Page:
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DELTA applications (was: Beehives...)

In article <> ,
    Aron Insinga <ainsinga@infomation.com>  writes:
> Anyway, another application at Delta: The library or library science
> department was doing a PERT simulation of how to migrate from the off-line
> system to the on-line system by entering books into the on-line catalog the
> books as they were checked in.  I don't know what the PERT program they had
> was written in (probably FORTRAN), but I translated it to BASIC so they
> could do their simulations, and became a reference in their paper.  So
> developing these applications, we not only learned more about computers, we
> learned about things in the real-world that people computers happened to
> use computers for.

The big application I remember at DELTA, circa '79, was the SIGE(sp?)
relational database of 2 year and 4 year colleges.  At Newark High, the
DELTA terminal resided in the career counselling office, staffed by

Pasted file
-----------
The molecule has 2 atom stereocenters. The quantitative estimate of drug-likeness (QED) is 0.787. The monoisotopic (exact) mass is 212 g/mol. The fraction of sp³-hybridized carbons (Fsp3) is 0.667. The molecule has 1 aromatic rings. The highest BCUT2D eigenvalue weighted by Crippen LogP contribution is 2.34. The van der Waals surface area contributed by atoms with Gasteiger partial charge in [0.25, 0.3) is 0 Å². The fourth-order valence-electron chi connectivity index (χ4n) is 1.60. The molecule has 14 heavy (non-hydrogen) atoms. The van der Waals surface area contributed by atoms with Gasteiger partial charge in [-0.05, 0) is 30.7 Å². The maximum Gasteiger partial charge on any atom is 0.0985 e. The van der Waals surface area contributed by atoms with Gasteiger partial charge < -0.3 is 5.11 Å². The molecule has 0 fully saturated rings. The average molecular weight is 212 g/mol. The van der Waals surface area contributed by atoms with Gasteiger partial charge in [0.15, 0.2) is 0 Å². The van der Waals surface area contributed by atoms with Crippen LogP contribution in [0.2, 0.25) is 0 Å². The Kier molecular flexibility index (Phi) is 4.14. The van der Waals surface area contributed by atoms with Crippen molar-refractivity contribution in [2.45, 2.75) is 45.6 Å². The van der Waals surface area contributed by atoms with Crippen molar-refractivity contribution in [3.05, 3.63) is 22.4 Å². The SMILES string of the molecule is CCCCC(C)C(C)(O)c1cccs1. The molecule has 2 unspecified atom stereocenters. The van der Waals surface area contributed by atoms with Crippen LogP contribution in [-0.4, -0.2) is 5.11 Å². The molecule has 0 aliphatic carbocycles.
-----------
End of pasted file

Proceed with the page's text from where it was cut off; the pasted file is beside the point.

Mr.  Robeson at first and later by another man whose name escapes me at
the moment.  (I remember he was Irish because he had a "rubber bullet"
on his desk -- it was hard rubber like a shotput and was about the size
of a soda can -- he liked to keep it there as a reminder of what it
really meant when the TV said "they shot rubber bullets into the crowd
to disperse it.").  At NHS, since we had those Wang computers that
Ralph mentioned for teaching programming, noone used the DELTA terminal
for anything except running the SIGE program to select potential
colleges.  This allowed me to pretty much have the DELTA terminal to
myself whenever I had a free period in high school.

I remember on one of our DEC user's group meetings we travelled to the
place where they developed SIGE.  (It seems that all the other PDP-11
installations in our local area were much more deprived than DELTA; I
remember that they had only 11/34s and 11/40s and only a few had an
11/50, so we were "kings" with an 11/70!)  At SIGE they showed us some
of their experiments in "future educational computing" and proudly
pointed to a Commodore PET computer!  What a funky keyboard!

I also recall that the RSTS/E SIG (special interest group) in the DEC
community was so grateful to use for the enhancements we made to
various CUSPs.  I recall that Bob's enhancements to DIRECT were
extremely popular.

PS: Given the nature of disk storage management on DOS machines,
    sometimes I wish I still had PIP so I could do 'PIP *.*/ZE/DE' :)
                                               Rich Thomson